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PM asks India for vaccine help

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Indian ambassador to Cambodia Devyani Uttamkhobragade (left) and Prime Minister Hun Sen. SPM

PM asks India for vaccine help

Prime Minister Hun Sen is seeking assistance from India for the provision of Covid-19 vaccines as the country has produced its own vaccine which is scheduled to be rolled out to more than 300 million Indians this year.

The request was made during his meeting with new Indian ambassador to Cambodia Devyani Uttamkhobragade.

Uttamkhobragade congratulated Hun Sen and the Cambodian government for their excellent results to date in the campaign to prevent the spread of Covid-19 in the country.

The prime minister in turn congratulated India on the country’s successful production of Covid-19 vaccines.

He then requested that India donate Covid-19 vaccines to Cambodia to help save Cambodian lives because even with the Covid-19 vaccines recently donated by China, the Kingdom would still need millions of additional doses to protect the whole nation.

Uttamkhobragade said she would relay this request for assistance to her government.

Last weekend, Hun Sen announced that China had offered to provide one million doses of Covid-19 vaccine to Cambodia and that he had decided to accept the offer despite the vaccine not yet having WHO approval due to the urgency of the situation.

He also vowed to be the first Cambodian immunised with the vaccine in order to build public confidence in its safety.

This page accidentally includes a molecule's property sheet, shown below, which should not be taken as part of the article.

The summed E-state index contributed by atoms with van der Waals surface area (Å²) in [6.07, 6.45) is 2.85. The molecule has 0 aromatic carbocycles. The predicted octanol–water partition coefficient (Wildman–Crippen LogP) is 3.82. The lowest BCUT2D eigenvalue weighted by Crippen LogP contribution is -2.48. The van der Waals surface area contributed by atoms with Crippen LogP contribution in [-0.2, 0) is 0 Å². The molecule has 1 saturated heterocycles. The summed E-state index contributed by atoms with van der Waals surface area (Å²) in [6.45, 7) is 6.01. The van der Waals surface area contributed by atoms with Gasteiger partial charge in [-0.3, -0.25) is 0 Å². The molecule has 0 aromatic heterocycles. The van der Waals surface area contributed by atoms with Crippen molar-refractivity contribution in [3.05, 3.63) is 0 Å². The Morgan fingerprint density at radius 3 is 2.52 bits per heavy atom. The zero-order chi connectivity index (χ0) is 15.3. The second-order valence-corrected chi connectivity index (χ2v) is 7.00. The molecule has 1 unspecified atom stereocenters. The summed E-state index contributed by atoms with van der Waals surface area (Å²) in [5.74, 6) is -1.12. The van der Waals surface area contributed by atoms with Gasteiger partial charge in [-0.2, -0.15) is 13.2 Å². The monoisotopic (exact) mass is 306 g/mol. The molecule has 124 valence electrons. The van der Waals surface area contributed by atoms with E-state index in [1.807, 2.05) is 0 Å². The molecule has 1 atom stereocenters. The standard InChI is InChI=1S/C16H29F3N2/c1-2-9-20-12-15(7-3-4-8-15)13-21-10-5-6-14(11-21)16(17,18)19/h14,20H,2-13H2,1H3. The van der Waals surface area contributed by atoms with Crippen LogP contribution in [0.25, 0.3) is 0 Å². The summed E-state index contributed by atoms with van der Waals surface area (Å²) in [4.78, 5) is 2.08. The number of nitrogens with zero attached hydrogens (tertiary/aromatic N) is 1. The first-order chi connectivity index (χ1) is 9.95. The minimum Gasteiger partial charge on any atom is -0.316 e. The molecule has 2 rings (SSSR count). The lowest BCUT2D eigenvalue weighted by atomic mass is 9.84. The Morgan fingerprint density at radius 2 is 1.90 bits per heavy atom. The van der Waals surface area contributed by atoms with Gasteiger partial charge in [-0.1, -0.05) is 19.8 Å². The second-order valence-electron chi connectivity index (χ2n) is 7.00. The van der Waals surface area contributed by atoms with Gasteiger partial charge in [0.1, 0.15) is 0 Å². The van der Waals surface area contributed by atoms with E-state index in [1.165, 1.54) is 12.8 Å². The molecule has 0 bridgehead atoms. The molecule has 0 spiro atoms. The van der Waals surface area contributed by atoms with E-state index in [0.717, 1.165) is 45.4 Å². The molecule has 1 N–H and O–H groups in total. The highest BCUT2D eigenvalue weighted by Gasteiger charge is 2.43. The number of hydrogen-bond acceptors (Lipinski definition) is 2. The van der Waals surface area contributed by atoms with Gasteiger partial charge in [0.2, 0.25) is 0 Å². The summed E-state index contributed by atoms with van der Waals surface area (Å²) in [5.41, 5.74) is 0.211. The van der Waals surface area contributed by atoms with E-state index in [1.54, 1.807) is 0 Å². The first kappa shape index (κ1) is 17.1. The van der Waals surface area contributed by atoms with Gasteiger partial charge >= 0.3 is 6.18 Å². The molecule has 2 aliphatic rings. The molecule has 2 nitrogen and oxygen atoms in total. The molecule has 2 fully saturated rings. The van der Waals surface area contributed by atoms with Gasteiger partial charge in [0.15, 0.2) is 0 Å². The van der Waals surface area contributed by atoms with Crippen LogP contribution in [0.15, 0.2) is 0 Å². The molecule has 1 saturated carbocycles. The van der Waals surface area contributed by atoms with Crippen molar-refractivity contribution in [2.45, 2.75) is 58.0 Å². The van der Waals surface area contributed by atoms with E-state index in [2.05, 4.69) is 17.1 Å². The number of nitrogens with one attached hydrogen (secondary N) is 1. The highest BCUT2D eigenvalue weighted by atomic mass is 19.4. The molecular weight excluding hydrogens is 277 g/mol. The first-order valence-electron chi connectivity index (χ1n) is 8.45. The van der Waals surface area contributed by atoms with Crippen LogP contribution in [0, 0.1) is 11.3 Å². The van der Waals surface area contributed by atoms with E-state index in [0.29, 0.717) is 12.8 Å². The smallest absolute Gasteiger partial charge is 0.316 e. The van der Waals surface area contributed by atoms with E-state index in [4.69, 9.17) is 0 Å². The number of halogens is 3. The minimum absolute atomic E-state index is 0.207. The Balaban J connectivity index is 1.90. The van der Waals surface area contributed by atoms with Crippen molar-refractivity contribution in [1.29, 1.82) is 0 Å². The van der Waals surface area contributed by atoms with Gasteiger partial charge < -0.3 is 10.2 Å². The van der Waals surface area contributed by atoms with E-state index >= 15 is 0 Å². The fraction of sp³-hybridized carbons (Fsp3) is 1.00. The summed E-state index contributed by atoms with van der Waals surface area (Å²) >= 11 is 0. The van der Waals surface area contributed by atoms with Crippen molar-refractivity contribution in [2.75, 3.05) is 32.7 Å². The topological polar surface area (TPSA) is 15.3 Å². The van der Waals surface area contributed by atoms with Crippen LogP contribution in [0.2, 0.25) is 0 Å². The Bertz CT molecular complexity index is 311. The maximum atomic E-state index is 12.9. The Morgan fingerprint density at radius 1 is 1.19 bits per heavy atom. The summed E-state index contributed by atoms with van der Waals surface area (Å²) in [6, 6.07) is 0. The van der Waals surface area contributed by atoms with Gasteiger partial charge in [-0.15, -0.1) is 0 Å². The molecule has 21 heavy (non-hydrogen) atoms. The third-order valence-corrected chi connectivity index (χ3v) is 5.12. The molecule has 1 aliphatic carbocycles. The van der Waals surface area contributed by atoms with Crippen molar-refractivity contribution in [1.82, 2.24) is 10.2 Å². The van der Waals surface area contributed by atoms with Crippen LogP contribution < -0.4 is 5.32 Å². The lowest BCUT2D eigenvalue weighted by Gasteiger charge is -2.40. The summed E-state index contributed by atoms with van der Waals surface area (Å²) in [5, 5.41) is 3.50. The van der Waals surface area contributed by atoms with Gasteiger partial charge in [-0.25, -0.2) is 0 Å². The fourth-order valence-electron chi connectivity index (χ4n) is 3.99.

Separately, while visiting referral hospitals in Banteay Meanchey, Battambang and Pailin provinces, Ministry of Health spokeswoman Or Vandine expressed her appreciation for Cambodia’s doctors and nurses who had worked so hard to keep the situation under control after the influx of Covid-19 patients returning from Thailand.

Vandine also urgently requested that all medical professionals in the border provinces increase their level of personal safety measures and precautions while treating Covid-19 patients.

“What we have observed across these three provincial health departments are courageous efforts even past the point of exhaustion, physically and mentally, day and night.

“This hard work is necessary because we must control the points of entry, check every returning migrant’s health and ensure they are placed in quarantine.

“Everything – all of our efforts – depend on this,” she said in an interview from Pailin province.

On January 18, a 38-year-old Cambodian worker who returned from Thailand on the night of January 17 via Chambok border checkpoint in Banteay Meanchey province’s Malai district died after he fell and hit his head on a rock while he was off relieving himself just prior to boarding an army vehicle to go to a quarantine centre.

In a press release later that day, the provincial administration explained that after the 38-year-old had fallen down, another worker who had accompanied him helped the man into a vehicle. The deceased said he felt very tired after drinking two cans of beer.

One of the police officers on hand recognised his fatigue as a possible sign of concussion and the worker was immediately sent to Malai District Referral Hospital. The doctors stitched up the injury to his head and kept him at the hospital for observation.

Overnight, the worker said he felt dizzy and then vomited until he lost consciousness. The doctors tried to stabilise his condition while rushing him to the better-equipped Poipet Town Referral Hospital but he died on the way there, according to the press release.

Provincial officials confirmed that the worker had not died due to Covid-19, but from an accidental injury to his head.

As of January 18, Cambodia had recorded a total of 439 Covid-19 cases with 53 still hospitalised.


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